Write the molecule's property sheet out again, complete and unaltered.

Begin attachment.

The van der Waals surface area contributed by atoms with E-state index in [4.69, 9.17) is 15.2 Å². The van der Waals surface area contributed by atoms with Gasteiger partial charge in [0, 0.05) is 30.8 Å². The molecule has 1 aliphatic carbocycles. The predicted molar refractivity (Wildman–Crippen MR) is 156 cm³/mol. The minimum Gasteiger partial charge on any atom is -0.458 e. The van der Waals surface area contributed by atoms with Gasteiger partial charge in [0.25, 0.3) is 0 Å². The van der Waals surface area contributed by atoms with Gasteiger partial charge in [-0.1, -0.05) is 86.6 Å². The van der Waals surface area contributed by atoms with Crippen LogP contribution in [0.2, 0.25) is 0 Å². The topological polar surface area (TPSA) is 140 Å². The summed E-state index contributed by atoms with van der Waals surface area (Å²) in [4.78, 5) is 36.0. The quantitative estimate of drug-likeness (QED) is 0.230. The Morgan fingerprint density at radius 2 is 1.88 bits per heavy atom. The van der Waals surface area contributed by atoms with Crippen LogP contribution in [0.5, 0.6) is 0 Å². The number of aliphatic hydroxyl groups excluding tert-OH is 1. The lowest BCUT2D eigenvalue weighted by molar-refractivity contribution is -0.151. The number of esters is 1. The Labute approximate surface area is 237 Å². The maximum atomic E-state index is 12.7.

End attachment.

The van der Waals surface area contributed by atoms with E-state index in [4.69, 9.17) is 15.2 Å². The van der Waals surface area contributed by atoms with Gasteiger partial charge in [0, 0.05) is 30.8 Å². The molecule has 1 aliphatic carbocycles. The predicted molar refractivity (Wildman–Crippen MR) is 156 cm³/mol. The minimum Gasteiger partial charge on any atom is -0.458 e. The van der Waals surface area contributed by atoms with Gasteiger partial charge in [0.25, 0.3) is 0 Å². The van der Waals surface area contributed by atoms with Gasteiger partial charge in [-0.1, -0.05) is 86.6 Å². The van der Waals surface area contributed by atoms with Crippen LogP contribution in [0.2, 0.25) is 0 Å². The topological polar surface area (TPSA) is 140 Å². The summed E-state index contributed by atoms with van der Waals surface area (Å²) in [4.78, 5) is 36.0. The quantitative estimate of drug-likeness (QED) is 0.230. The Morgan fingerprint density at radius 2 is 1.88 bits per heavy atom. The van der Waals surface area contributed by atoms with Crippen LogP contribution in [0.5, 0.6) is 0 Å². The number of aliphatic hydroxyl groups excluding tert-OH is 1. The lowest BCUT2D eigenvalue weighted by molar-refractivity contribution is -0.151. The number of esters is 1. The Labute approximate surface area is 237 Å². The maximum atomic E-state index is 12.7.